G. Fujifilm XF 14mm f/2.8 R – Wide angle for awesome landscapes and wide angle astrophotography shots. 14mm is my most used focal length both on full-frame and APS-C just because the field of view captures so much of the scene. Depth of field is fairly large, even wide open so it’s one of the easier lenses to focus on the stars. Right now this is the fastest super wide angle lens that Fujifilm offers for the X-Series but they are working on another fast wide angle, hopefully it will be something 16mm or shorter with an  f/number of f/2.0 or lower.

H. Sirui T-025X Carbon Fiber Tripod – This had been my primary tripod for almost a year now. It’s only 1.5 lbs (0.7 kg) and it fits in the side pocket of my bag or can sling on one of the backpacks side straps. Even though it’s so small, it still extends reasonably tall to 54.4″ (138cm). It supports my Canon EOS 6D but it’s a better size match to the smaller X-T1. It can also lock the legs at three different angles and the center column is removable. Finally, it’s Arca-Swiss compatible so a lot of camera mount accessories like the MHG-XT handgrip for the X-T1 can easily mount to it. Only downside is that in very windy conditions you need to hang some weight from it to prevent it from blowing over since it’s so light. It’s a small compromise but I have no hesitation bringing it everywhere because of it’s light weight. Nobody want’s to carry around a heavy tripod.

I. Allen Keys – for adjusting the tightness of the Sirui tripod legs. I like my tripod legs to be really stiff so that they are less prone to flopping to a new position when moving the tripod to a new spot. This is particularly helpful when creating hyperlapse videos.

J. Pedco Ultrapod II – Great as a quick tripod setup for timelapse or when I don’t need the full-size Sirui Tripod. It has a cinch strap that allows you to mount it to vertical poles which increases its usefulness. I like to mount my second camera (currently a Canon EOS M, which is not shown here since I used it to take the photo) to it for recording timelapses while I shoot stills with the X-T1.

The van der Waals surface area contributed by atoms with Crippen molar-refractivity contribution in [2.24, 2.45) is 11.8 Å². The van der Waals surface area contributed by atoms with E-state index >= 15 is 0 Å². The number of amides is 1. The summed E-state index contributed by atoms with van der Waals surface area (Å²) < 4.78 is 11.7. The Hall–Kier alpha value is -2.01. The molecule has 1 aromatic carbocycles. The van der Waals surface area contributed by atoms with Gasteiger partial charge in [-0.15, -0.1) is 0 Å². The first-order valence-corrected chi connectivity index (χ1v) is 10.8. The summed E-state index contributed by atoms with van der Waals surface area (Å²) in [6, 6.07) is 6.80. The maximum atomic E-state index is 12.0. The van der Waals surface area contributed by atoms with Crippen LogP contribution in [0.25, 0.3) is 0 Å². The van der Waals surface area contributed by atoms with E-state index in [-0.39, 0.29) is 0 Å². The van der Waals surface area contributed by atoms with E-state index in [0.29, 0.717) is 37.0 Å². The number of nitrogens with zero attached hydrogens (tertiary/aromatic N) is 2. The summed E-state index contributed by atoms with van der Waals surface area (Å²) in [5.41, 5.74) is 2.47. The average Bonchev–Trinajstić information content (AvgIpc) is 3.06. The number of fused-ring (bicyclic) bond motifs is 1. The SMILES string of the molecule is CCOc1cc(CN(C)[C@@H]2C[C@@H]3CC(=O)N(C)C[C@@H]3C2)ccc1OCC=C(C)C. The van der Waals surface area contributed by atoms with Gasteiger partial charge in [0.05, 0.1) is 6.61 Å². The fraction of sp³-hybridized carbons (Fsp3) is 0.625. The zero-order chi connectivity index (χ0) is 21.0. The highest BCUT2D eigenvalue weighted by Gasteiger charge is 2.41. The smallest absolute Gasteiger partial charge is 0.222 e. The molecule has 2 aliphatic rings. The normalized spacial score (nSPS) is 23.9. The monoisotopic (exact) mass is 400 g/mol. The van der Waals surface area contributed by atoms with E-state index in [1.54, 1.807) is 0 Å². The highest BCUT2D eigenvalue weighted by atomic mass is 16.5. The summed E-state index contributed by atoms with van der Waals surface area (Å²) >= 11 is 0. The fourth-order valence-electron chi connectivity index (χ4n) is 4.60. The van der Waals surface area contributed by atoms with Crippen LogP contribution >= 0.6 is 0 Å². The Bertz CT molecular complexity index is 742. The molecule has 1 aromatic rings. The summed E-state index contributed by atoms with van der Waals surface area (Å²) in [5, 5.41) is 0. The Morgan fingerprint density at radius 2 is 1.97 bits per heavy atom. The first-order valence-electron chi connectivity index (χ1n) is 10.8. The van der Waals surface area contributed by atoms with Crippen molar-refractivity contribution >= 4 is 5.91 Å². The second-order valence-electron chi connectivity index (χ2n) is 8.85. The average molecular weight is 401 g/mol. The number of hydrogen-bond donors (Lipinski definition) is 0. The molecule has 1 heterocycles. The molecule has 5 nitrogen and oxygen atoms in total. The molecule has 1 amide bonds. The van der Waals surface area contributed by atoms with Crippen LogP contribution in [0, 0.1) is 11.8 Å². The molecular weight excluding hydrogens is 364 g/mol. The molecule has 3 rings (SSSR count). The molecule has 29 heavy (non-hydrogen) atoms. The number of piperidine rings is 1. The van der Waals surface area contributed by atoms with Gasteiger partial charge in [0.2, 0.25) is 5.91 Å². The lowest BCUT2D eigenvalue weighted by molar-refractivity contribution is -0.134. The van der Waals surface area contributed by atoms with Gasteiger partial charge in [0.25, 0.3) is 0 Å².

K. Pedco Ultrapod – Same as the above Ultrapod II but smaller. I use this one exclusively with the below Joby GripTight and my smartphone when I want to use it to record yet another timelapse.

L. Joby GripTight – A universal clamp that holds onto your smartphone and has a 1/4-20 thread to allow you to mount it to any tripod. I use it to mount my Nexus 4 to the small Ultrapod to take simple timelapse videos.

M. Square Reader – For taking customer credit card payments on the go. Plugs into my Nexus 4 and allows me to use the Square app to complete quick payments.

N. Google Nexus 4 – My smartphone. Does what it needs to do and does it well. I use it as a backup camera when my others are occupied, particularly for timelapse creation. Too bad it can’t do astrophotography.

O. Luxe Business Cards by Moo Cards for Lonely Speck. I’ve got 5 different varieties of card, each with different astrophotos featured.

P. Vello Shutterboss Intervalometer – for making exposures longer than 30 seconds on the X-T1. Usually an intervalometer is an essential tool for timelapse but the X-T1 has a built in interval timer and I have Magic Lantern installed on my Canon EOS M so instead I just use the Shuterboss for its long exposure functionality on the X-T1. I wish camera manufacturers would make programmable Bulb functionality in their firmware so that I didn’t need one of these.